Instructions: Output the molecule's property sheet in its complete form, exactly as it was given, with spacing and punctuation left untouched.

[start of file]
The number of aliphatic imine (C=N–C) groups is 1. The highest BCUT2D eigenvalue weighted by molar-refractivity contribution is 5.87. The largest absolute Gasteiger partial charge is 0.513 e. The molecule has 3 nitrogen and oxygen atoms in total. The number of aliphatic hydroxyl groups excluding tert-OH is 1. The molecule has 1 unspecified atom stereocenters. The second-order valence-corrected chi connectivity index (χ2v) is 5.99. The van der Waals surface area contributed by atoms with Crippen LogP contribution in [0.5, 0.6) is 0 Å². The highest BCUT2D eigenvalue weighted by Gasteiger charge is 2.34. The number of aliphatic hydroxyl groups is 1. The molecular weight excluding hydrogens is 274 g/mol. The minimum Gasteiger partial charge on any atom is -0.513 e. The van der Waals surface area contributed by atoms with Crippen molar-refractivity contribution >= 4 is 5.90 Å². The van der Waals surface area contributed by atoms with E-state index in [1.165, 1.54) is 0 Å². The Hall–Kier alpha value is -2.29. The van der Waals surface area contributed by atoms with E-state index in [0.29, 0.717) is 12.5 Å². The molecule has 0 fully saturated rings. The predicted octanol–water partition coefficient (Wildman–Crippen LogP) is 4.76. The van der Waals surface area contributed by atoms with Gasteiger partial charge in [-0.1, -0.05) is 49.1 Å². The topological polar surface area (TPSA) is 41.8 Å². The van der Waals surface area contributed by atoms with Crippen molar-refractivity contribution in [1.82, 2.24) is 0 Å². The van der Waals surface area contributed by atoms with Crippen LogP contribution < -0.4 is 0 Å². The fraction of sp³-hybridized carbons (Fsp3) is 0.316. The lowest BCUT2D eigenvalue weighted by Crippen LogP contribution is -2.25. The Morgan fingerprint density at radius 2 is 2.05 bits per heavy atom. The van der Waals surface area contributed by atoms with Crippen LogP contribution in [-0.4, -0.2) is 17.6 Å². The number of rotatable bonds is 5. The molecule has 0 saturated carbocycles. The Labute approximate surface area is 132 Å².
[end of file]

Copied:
The number of aliphatic imine (C=N–C) groups is 1. The highest BCUT2D eigenvalue weighted by molar-refractivity contribution is 5.87. The largest absolute Gasteiger partial charge is 0.513 e. The molecule has 3 nitrogen and oxygen atoms in total. The number of aliphatic hydroxyl groups excluding tert-OH is 1. The molecule has 1 unspecified atom stereocenters. The second-order valence-corrected chi connectivity index (χ2v) is 5.99. The van der Waals surface area contributed by atoms with Crippen LogP contribution in [0.5, 0.6) is 0 Å². The highest BCUT2D eigenvalue weighted by Gasteiger charge is 2.34. The number of aliphatic hydroxyl groups is 1. The molecular weight excluding hydrogens is 274 g/mol. The minimum Gasteiger partial charge on any atom is -0.513 e. The van der Waals surface area contributed by atoms with Crippen molar-refractivity contribution >= 4 is 5.90 Å². The van der Waals surface area contributed by atoms with E-state index in [1.165, 1.54) is 0 Å². The Hall–Kier alpha value is -2.29. The van der Waals surface area contributed by atoms with E-state index in [0.29, 0.717) is 12.5 Å². The molecule has 0 fully saturated rings. The predicted octanol–water partition coefficient (Wildman–Crippen LogP) is 4.76. The van der Waals surface area contributed by atoms with Gasteiger partial charge in [-0.1, -0.05) is 49.1 Å². The topological polar surface area (TPSA) is 41.8 Å². The van der Waals surface area contributed by atoms with Crippen molar-refractivity contribution in [1.82, 2.24) is 0 Å². The van der Waals surface area contributed by atoms with Crippen LogP contribution < -0.4 is 0 Å². The fraction of sp³-hybridized carbons (Fsp3) is 0.316. The lowest BCUT2D eigenvalue weighted by Crippen LogP contribution is -2.25. The Morgan fingerprint density at radius 2 is 2.05 bits per heavy atom. The van der Waals surface area contributed by atoms with Crippen LogP contribution in [-0.4, -0.2) is 17.6 Å². The number of rotatable bonds is 5. The molecule has 0 saturated carbocycles. The Labute approximate surface area is 132 Å².